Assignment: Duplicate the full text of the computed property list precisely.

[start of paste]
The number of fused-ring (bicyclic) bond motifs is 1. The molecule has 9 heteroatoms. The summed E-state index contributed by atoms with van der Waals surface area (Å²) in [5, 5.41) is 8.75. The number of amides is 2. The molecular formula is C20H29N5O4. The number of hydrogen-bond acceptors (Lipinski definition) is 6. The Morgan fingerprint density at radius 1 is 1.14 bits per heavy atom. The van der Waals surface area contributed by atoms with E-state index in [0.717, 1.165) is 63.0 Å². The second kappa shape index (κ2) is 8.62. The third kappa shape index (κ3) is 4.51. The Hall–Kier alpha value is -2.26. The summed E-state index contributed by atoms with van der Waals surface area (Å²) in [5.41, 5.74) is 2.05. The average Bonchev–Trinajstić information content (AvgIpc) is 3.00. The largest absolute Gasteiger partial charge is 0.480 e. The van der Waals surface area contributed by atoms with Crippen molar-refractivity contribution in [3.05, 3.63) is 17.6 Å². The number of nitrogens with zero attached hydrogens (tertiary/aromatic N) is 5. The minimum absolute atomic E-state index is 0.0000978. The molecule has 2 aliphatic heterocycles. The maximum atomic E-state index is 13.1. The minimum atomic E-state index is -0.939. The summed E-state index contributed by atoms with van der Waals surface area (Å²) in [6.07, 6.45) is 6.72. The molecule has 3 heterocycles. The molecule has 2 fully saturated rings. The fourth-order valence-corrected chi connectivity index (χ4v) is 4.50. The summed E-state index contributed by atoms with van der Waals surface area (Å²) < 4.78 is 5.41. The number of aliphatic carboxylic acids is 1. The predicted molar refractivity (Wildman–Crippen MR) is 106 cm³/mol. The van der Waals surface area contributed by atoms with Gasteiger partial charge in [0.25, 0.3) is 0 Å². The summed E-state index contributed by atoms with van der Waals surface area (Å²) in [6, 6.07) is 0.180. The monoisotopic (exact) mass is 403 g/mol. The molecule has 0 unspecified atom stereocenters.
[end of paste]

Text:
The number of fused-ring (bicyclic) bond motifs is 1. The molecule has 9 heteroatoms. The summed E-state index contributed by atoms with van der Waals surface area (Å²) in [5, 5.41) is 8.75. The number of amides is 2. The molecular formula is C20H29N5O4. The number of hydrogen-bond acceptors (Lipinski definition) is 6. The Morgan fingerprint density at radius 1 is 1.14 bits per heavy atom. The van der Waals surface area contributed by atoms with E-state index in [0.717, 1.165) is 63.0 Å². The second kappa shape index (κ2) is 8.62. The third kappa shape index (κ3) is 4.51. The Hall–Kier alpha value is -2.26. The summed E-state index contributed by atoms with van der Waals surface area (Å²) in [5.41, 5.74) is 2.05. The average Bonchev–Trinajstić information content (AvgIpc) is 3.00. The largest absolute Gasteiger partial charge is 0.480 e. The van der Waals surface area contributed by atoms with Crippen molar-refractivity contribution in [3.05, 3.63) is 17.6 Å². The number of nitrogens with zero attached hydrogens (tertiary/aromatic N) is 5. The minimum absolute atomic E-state index is 0.0000978. The molecule has 2 aliphatic heterocycles. The maximum atomic E-state index is 13.1. The minimum atomic E-state index is -0.939. The summed E-state index contributed by atoms with van der Waals surface area (Å²) in [6.07, 6.45) is 6.72. The molecule has 3 heterocycles. The molecule has 2 fully saturated rings. The fourth-order valence-corrected chi connectivity index (χ4v) is 4.50. The summed E-state index contributed by atoms with van der Waals surface area (Å²) < 4.78 is 5.41. The number of aliphatic carboxylic acids is 1. The predicted molar refractivity (Wildman–Crippen MR) is 106 cm³/mol. The van der Waals surface area contributed by atoms with Gasteiger partial charge in [0.25, 0.3) is 0 Å². The summed E-state index contributed by atoms with van der Waals surface area (Å²) in [6, 6.07) is 0.180. The monoisotopic (exact) mass is 403 g/mol. The molecule has 0 unspecified atom stereocenters.